"... As for roundworms, hookworms have a complex biological cycle, in which different sources and ways of infection are possible. The most important infectious stage is represented by filariform larvae present in the soil, which infect a suitable host by actively penetrating the skin (especially for Ancylostoma spp.) and/or via the oral route (i.e. Ancylostoma spp., Uncinaria spp.) [7, 13, 22, 27].

 

"...The real truth is that pets are exposed to roundworm and hookworm infections throughout the year and for all their life. Specifically, parasitic burdens, egg output and infection rates are higher in puppies and kittens but it is nowadays established that patent intestinal infections occur in dogs and cats of all ages [41, 42, 43, 44, 45, 46, 47, 48, 49, 50].

 

"... In summary, there are major factors making roundworms and hookworms the most common endoparasites in pets all over the World. First of all, the possibility of puppies and kittens being infected by their dam by transmammary and/or transplacental route/s is a powerful host-finding strategy. Also, pups have daily thousands epg counts for T. canis and animals often shed millions of hookworm eggs for weeks, thus causing a high environmental contamination. Ascarid eggs can survive for years in extreme environmental conditions, thus are available for ingestion at any time. Infected paratenic hosts are ubiquitous, being a constant source of infection especially for cats, given their hunting instinct."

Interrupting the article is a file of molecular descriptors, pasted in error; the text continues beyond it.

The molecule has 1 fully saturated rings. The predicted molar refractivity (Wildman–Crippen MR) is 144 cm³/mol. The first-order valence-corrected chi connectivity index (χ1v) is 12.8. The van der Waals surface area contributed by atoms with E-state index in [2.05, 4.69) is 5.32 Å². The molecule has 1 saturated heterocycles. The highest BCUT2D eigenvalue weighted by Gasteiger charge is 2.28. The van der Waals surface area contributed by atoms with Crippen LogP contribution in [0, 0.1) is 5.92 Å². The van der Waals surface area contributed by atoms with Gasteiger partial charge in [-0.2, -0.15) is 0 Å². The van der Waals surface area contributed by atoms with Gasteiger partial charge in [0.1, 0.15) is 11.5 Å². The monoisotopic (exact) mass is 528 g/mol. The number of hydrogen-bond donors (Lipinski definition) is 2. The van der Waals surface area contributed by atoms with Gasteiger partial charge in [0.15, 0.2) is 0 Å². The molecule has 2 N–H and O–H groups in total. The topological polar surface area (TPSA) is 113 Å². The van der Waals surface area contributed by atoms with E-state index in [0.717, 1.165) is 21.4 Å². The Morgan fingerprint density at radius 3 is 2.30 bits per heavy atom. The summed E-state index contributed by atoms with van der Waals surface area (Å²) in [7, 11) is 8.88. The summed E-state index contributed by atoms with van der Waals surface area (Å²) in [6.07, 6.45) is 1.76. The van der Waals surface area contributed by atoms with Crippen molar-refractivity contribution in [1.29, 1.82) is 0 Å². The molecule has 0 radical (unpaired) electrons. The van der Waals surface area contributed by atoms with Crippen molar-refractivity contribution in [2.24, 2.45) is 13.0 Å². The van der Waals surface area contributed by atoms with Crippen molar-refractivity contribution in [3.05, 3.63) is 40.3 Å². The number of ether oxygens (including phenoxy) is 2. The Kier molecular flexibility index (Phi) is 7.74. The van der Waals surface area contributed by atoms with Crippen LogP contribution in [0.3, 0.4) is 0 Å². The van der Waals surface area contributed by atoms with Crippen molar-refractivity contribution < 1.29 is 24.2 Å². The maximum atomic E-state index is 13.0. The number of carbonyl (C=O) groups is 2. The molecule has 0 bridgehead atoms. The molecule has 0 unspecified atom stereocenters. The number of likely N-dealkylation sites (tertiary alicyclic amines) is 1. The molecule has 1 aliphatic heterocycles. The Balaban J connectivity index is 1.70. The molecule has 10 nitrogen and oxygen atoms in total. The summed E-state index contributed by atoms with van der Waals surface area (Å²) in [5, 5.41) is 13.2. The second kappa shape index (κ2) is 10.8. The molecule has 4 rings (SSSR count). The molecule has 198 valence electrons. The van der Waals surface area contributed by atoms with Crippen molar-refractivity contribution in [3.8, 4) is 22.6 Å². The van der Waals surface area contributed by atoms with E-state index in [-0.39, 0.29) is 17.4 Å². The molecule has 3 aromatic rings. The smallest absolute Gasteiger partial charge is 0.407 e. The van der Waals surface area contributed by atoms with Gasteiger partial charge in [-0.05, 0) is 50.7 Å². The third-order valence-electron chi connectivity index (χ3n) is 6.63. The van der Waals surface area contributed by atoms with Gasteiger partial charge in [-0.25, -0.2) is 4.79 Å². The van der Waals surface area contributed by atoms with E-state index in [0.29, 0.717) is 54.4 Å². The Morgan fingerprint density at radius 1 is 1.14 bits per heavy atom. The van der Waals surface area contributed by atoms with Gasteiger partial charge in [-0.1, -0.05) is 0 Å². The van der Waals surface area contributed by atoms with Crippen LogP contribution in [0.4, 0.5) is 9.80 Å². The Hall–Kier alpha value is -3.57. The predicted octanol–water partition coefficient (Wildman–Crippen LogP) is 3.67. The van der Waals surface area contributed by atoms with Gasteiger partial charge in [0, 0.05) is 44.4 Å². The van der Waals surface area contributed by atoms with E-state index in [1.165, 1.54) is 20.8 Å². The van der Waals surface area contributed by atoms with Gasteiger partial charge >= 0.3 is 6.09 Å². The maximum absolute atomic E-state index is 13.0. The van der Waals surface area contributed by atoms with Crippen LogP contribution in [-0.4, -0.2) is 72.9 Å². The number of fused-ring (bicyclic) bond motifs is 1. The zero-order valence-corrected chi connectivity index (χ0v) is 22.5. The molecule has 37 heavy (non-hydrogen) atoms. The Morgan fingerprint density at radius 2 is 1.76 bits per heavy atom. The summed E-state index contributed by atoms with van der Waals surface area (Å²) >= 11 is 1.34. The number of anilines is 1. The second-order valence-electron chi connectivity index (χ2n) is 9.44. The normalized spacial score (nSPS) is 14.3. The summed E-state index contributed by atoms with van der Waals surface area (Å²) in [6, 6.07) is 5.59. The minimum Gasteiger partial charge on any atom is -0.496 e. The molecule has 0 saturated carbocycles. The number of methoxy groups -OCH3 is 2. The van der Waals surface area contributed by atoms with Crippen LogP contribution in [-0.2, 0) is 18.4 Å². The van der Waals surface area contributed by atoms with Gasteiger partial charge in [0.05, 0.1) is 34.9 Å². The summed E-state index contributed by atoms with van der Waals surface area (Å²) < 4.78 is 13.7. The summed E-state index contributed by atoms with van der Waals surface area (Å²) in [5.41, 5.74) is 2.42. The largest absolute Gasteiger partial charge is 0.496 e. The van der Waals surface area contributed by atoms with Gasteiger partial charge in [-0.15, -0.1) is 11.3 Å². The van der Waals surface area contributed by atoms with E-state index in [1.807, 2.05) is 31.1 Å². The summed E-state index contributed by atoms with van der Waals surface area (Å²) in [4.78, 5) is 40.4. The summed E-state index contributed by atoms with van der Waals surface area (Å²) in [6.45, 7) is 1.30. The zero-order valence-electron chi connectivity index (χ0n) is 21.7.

Edited by countrypaws